As someone who is predominantly a PvE’er, I can see the value behind such interactions. Our factions may hate each other, but we’re not all unreasonable. Communication allows for planning during times when cooperation will benefit everyone, which is what makes Rift such a unique game in my eyes because rifts are dynamic events that can happen out of the blue at any time regardless of who’s around. You can’t always choose your allies, and having the ability to communicate with whoever’s there is a nice option to have. I’m not saying we should all sit around a campfire and sing Kumbaya, but I also like the idea of being able to say a proper “Thank you” when a Guardian goes out of their way to save my skin out of the goodness of their own heart.

Sure, PvP on the other hand is now filled with 100% more trash talk, but despite initial concerns that it would lead to wide-spread dickery, it really hasn’t. I seem to recall Scott Hartsman saying something about wanting to give people a chance, and I think ultimately that was a good call.

Besides, on Faeblight I get the pleasure of witnessing some truly phenomenal, grade-A RP trash talking. Some time during my first week, a group of us were mowed down by a roleplaying guild of level 50 Guardians cutting a swath through Freemarch, but instead of being pissed, I thought it was actually quite awesome to have been slain for my impiety. One has not truly lived until he or she has had the experience of some Guardian yelling down at their dead body, calling you and all your friends a bunch of “vile, godless dog-hearted mountain troll whore-sons.”



February 27, 2011

Shut up. I’m officially fresh out of clever Rift puns for post titles now, so you’ll have to live with the dregs I scrape from the bottom of the barrel, you poor, poor things.

Some of you may recall a post I did last year titled “My Lovely Ladies” in which I identify the three trends I tend to follow when I make my game characters: 1) They’re all female, 2) They’re all attractive, and 3) They all have different names.

My Rift characters are no exception, and I am particularly a big fussbudget when it comes to names. Five days before headstart and I was already trying to come up with a list of possible names in my head. A list of them, because sometimes, I won’t know which one to use until I see my character standing before me on the screen. A name can sound great, follow all the appropriate conventions and be perfect in every way, but for me it also has to fit a “look” or else it just doesn’t work. See, I told you I was fussy.

Meet Shandenay, my “main” Rift character, Defiant Eth on Faeblight.

I knew for a long time I was going to roll a Cleric. I’ve always had in mind an image of a heroic shining knight in chain mail, a fresh-faced and wholesome young woman with kind of a humble, girl-next-door type of beauty. So no surprise, she came out looking a bit like a Roman goddess. Though the Defiants are branded as heretics, seen as dangerous and shameless, and are therefore labeled the “evil” side by many, I often let the class of my character influence my decisions on overall appearance, not the faction.

My first role for Shandenay consists of a Druid/Justicar/Shaman soul combination. For a first-time Cleric, I went with what the game suggested, and was pleased with the resulting synergy between these three melee souls. I’m able to solo effectively, and offer good support in a duo or in a raid while fighting a rift. I also just recently purchased a second role for the purpose of doing instances, and started putting together a healing build on the fly. The Sentinel and Purifier souls have not let me down so far.

Meet Saimiri, my Guardian High Elf character, also on Faeblight.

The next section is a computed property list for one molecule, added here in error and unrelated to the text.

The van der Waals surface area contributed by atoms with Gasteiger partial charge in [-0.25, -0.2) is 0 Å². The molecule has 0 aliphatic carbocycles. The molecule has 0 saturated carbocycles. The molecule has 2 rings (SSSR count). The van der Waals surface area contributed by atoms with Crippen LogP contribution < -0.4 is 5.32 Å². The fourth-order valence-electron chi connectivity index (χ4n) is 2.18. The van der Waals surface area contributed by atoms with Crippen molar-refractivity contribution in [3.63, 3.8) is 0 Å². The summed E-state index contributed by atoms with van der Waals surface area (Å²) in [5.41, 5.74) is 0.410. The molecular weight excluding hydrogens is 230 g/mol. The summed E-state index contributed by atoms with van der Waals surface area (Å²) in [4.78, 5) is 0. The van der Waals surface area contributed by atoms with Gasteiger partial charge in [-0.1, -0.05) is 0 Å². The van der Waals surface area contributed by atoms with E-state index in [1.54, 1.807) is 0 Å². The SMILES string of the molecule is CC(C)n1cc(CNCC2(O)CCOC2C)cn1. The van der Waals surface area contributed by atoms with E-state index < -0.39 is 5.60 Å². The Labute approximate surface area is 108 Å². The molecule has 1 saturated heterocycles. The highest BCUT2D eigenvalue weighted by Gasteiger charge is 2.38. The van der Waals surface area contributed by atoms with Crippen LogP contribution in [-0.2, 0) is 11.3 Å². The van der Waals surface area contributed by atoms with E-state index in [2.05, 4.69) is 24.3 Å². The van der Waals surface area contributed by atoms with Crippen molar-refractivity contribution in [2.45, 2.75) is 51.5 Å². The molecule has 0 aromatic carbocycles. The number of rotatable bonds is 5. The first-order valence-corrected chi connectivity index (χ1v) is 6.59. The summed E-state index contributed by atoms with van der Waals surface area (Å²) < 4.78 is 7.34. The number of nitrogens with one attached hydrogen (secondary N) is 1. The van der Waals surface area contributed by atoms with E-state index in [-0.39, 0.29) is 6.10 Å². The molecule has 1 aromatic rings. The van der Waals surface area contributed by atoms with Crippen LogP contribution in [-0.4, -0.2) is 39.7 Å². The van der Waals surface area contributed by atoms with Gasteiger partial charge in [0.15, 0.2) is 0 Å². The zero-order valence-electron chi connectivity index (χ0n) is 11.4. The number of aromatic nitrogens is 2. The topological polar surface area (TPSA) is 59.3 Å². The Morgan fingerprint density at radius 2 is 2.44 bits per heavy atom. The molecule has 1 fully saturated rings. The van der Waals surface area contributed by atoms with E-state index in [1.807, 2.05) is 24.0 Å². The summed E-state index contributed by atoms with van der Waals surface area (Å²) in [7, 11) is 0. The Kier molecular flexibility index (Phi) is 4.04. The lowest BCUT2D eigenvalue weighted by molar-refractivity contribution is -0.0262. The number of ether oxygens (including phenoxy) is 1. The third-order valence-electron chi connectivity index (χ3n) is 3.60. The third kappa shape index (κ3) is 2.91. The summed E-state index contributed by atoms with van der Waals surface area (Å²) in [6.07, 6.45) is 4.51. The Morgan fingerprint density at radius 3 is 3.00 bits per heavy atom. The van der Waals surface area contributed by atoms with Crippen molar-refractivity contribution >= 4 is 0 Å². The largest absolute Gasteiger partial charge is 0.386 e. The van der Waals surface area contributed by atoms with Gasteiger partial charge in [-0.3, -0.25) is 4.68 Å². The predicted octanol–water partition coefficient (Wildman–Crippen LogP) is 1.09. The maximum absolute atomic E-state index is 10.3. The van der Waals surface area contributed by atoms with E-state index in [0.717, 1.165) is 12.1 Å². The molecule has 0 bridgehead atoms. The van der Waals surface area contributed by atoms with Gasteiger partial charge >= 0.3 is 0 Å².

Self-righteous. Holier-than-thou. Goody-two-shoes. That’s the feeling I got from the Guardians, which prevented me from connecting with the faction when I did my brief stint as a Mathosian during beta. Still, I have an agreement with my husband that I won’t level my main character without him and he won’t level his without me, so I needed to come up with a Rift alt to play for the times when he’s not around or when he decides to play World of Warcraft instead. Despite my disdain for the “Chosen of Telara’s gods”, I want to see as much of this game as I can, including the content from the other faction, so I saw this as the perfect opportunity.

Wow, I just realized compared to my Cleric, Saimiri looks like a real bitch. My subconscious feelings about the Guardians coming through, perhaps. I do like her name, though. Sometimes, I like coming up with random names that sound good, other times the names I choose for my characters are meant as nerdy little inside jokes to myself. I specialized in an Anthropological Sciences degree when I was in college, and one of my favorite courses I had to take was Primatology. Saimiri is the genus name for the Squirrel Monkey.

I enjoyed my Elementalist/Chloromancer/Stormcaller Mage so much during beta, I was inclined to make another one for launch. Except I substituted Elementalist for NECROMANCER! I needed a pet, and the cool factor of an undead skeleton is just slightly higher than that of a pet rock.

Server queues aside, I’m having a lot of fun in Rift so far, and I hope you are too. Come say hello!


Postcards From Telara: Bring On Rift

February 23, 2011

Hard to believe the seventh Rift beta event is behind us now, and headstart is imminent. I should think the next time I blog about the game, the live servers will be up and running, which is a pretty exciting thought. I was pleased when I saw that the 8.3 gig “patch” downloaded last night without a hitch, even though thousands of players were likely trying to do it at the same time. It gives me hope for a smooth launch.

I’ve decided to join up with the friendly folks at and their Circle of Trust guild, who are rolling Defiant side on the RP-PvE server of Faeblight. Ahh, “Defiant” and “PvE”. What a sweet, sweet sound those two words make. Also, thanks to MP, looks like a lot of people I know will be playing together, if not on the same faction at least on the same server. Since I’ll most likely be making a Guardian alt too, at some point I’m sure I’ll be able to meet up with everyone in Telara.